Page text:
Change Can Happen. Profiles in community leadership: Rhiannon Bennett

Central City Foundation is once again celebrating eight examples of extraordinary community leadership. We are highlighting the dedication and determination of those whose support for community-led solutions helped people in our inner city and beyond and have demonstrated that change happen in our community. As part of this celebration, we have asked each of our profiled leaders to share with us their thoughts on leadership, community, and their relationship with Central City Foundation.

Rhiannon Bennett, Co-Founder & CEO, Hummingbirds Rising Consulting

This year, Central City Foundation is celebrating Rhiannon, a tireless activist, consultant, facilitator, trainer and educator, because she has been working to ensure individuals and organizations have the tools to decolonize their work and challenge systemic oppression.

Q: Can you tell us about the work you and your organization are doing in community?

I am a co-founder of Hummingbirds Rising Consulting, Ltd. (HRC). Along with my business partner, Andrea, we offer Decolonization audits for Canadian companies and organizations and facilitate Decolonization workshops for non-Indigenous Canadians. It’s important that Canadians know that the culture of Canada is inherently anti-Indigenous, and we teach people how to change their perspective and view things through a Decolonial lens. At HRC, we also offer one-on-one consultations for Indigenous people free of charge.

I also work with Feminists Deliver, which is a grassroots working group that does advocacy and support for the community, Deltassist’s Community Action for Equity and Racial Justice Committee, which is a spoke of the Resilience BC Anti-Racism Network, and I am the Vice-Chair of Kwantlen Polytechnic University’s Board of Governors.

Last month, both HRC and Feminists Deliver worked on submissions to the Ministry of Children and Family Development about stopping child apprehension as part of their upcoming policy changes.

Q: What does community leadership mean to you?

Getting rid of the table and ensuring that those who are affected by something are the ones who are being listened to.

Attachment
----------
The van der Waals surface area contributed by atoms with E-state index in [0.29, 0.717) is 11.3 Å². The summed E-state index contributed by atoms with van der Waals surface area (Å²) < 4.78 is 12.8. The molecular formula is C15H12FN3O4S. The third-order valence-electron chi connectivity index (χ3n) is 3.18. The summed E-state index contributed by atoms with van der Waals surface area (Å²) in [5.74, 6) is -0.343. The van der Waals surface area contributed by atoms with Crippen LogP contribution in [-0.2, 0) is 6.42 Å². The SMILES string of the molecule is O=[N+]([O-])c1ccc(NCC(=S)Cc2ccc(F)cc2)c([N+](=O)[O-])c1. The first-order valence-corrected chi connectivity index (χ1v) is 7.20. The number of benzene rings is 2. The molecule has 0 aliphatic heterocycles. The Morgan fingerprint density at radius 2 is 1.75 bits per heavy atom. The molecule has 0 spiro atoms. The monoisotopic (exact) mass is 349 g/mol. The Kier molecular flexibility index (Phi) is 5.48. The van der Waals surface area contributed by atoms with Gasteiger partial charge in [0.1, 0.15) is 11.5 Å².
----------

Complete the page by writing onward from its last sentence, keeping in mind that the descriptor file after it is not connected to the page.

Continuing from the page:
Q: How would you describe the systemic inequalities/inequities and other challenges that your work addresses? ?

Equity is intersectional; my work addresses anti-Indigenous racism, which is directly connected to other forms of racism, and racism exacerbates other inequities (classism, ableism, sexism, homo- and trans-bigotry, etc.).

Q: How would you describe the importance of connection and belonging for the people you work with?

Connection and belonging are the most important foundational pieces of our work. The work we do at HRC is relational, not transactional, and I carry that into all of the work I do.

Q: Looking ahead can you share with us some of your thoughts about where you see the possibility that change can happen?

Inequity is systemic, and all oppressive systems are interconnected. It’s important to change the systems, but that often means starting at a personal level and teaching individuals how and why those systems work the way they do. This information is intentionally withheld from Canadians, and it is why we’ve chosen to teach it at Hummingbirds Rising.

Q: How would you describe the value of developing relationships and collaboration between your organization and organizations like Central City Foundation?

Collaboration with organizations like CCF are invaluable for HRC; it’s vital that we build relationships with other anti-oppressive organizations in order to build community within our organizations and be able to bring our shared values to the wider community.

Q: Do you have a call to action for our CCF community that you would like to share?

Read the following:

  • The Truth & Reconciliation Committee’s Calls to Action
  •  Reclaiming Power and Place: The Final Report into the National Inquiry of Missing and Murdered Indigenous Women and Girls Calls to Justice 
  • Disaggregated Demographic Data Collection in British Columbia: The Grandmother Perspective
  • UN Declaration on the Rights of Indigenous Peoples
  • The Road to Safety: Indigenous Survivors in BC Speak Out against Intimate Partner Violence during the COVID-19 Pandemic

And then read some more and then action your learnings. And then pressure governments to implement the Calls and ensure they are fulfilling their duties as per UNDRIP.